Before I became a scientist, I was a musician. I started piano lessons when I was six, despite some warnings to my parents that I was too young. My mother was sick of hearing me ask to learn, so she caved in and signed me up for weekly lessons. That I loved. Sadly, I rarely play today, but Mozart, Bach, Beethoven and Brahms are old friends whom I love to visit.
Last year, we discovered Chattanooga’s String Theory chamber music series at the Hunter Museum of Art. My science geek self can’t help but love the name, and the schedule is top notch. World class musicians who I rarely could have afforded to hear in New York City come to my local art museum and play chamber music for sold out audiences. (I worry about the age of those audiences– mostly men and women a generation older than I am. I’d like to hope the classical music lovers my age are busy raising a new generation, but most of the data out there suggests that interest in classical music has waned dramatically.)
In addition to the sounds that weave together seamlessly, I’m fascinated by the relationships in chamber groups. There are subtle signals, cues, movements, the way that individuals play off of each other. Musicians learn and even intuit each other’s ticks. And it’s hardly surprising that chamber music groups often include people with close personal as well as professional relationships. In December, the String Theory concert featured sisters Ani and Ida Kavafian, and Ida’s husband Steven Tenenbom.
I experienced this subtlety when I played chamber music in my teens. Though I loved to play the piano, I disliked performing solo. Nerves got the better of me at recitals, and though working toward that performance goal was satisfying in certain ways, I rarely came out of a recital or performance feeling happy with the outcome. Then I began taking lessons from Bernice Maskin, a piano teacher who had made it her mission to create opportunities for kids to play chamber music. She knew all the local string teachers in my hometown, and she’d pull together trios, quartets and quintets, based on ages, playing level, and even existing friendships if she knew of them.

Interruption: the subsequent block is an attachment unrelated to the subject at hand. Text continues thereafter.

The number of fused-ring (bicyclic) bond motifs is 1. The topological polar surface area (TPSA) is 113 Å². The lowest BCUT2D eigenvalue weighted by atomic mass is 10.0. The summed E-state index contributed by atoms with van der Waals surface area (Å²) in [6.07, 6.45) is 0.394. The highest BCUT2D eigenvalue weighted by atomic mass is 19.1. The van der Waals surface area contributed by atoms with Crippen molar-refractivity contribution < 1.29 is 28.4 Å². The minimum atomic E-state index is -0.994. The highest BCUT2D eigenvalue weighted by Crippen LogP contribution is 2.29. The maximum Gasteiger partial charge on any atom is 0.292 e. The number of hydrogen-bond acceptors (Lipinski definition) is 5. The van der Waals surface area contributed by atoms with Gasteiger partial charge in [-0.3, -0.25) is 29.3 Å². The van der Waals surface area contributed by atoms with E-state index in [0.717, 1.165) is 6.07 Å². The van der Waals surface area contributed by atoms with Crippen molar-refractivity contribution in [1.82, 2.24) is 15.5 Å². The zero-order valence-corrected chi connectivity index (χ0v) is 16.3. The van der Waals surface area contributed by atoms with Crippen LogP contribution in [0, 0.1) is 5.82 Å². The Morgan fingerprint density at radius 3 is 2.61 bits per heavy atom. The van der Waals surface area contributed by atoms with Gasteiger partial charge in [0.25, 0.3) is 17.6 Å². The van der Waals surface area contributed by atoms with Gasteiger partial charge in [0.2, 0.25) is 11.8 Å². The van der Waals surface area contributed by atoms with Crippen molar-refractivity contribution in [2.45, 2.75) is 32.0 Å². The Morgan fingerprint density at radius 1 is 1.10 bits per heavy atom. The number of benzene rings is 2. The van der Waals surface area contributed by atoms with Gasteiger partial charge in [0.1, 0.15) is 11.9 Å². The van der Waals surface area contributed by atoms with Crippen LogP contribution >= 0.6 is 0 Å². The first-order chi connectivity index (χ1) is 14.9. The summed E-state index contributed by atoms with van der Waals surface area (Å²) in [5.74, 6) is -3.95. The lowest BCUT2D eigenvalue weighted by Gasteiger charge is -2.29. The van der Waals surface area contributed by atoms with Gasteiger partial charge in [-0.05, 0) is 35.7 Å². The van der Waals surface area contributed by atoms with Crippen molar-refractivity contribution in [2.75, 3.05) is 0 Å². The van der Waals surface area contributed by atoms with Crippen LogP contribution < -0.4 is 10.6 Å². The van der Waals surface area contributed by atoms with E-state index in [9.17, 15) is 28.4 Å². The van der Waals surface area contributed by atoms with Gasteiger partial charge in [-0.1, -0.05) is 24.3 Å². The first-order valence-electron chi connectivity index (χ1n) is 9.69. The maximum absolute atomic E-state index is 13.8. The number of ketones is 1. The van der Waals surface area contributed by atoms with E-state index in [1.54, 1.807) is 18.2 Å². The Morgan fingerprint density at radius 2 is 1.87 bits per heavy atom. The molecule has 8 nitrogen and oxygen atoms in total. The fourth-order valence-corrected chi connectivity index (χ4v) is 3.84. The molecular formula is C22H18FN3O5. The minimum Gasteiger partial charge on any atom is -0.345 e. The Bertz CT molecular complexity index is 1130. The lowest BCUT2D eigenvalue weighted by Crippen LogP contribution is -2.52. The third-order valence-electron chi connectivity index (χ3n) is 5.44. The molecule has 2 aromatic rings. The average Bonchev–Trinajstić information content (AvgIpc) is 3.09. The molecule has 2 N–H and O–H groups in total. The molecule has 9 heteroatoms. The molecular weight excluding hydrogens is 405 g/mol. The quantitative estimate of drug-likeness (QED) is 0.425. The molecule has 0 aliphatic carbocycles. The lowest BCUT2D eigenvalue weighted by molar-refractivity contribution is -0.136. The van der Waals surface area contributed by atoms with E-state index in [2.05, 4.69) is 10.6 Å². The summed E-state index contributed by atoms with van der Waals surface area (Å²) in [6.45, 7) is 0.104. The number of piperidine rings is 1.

Chamber music is the essence of teamwork, where every member of the group contributes a critical component of the tapestry. Unlike an orchestra or concert band, where a weak link can sometimes go unnoticed, every member in a chamber group is vital, essential, a lifeline of the fabric as a whole. Playing in a group wasn’t easier, but it taught me to collaborate. Following a great musical plan, I learned when to charge forward and show off my part and when to dial back and let the cello, violin, or clarinet take the lead. If I faltered, I had to adjust, and my fellow players would adjust along with me. When they had problems, I covered as best I could. The music is both simple and delightfully complex as is the lesson. Keep going, don’t stop, be flexible, and enjoy the ride.
Those lessons have extended far beyond the piano bench, to the chemistry lab and the writing desk. Great relationships and collaboration make good work much sweeter.
Image Credit: Phil Ortenau via Wikimedia Commons, CC BY-SA 3.0)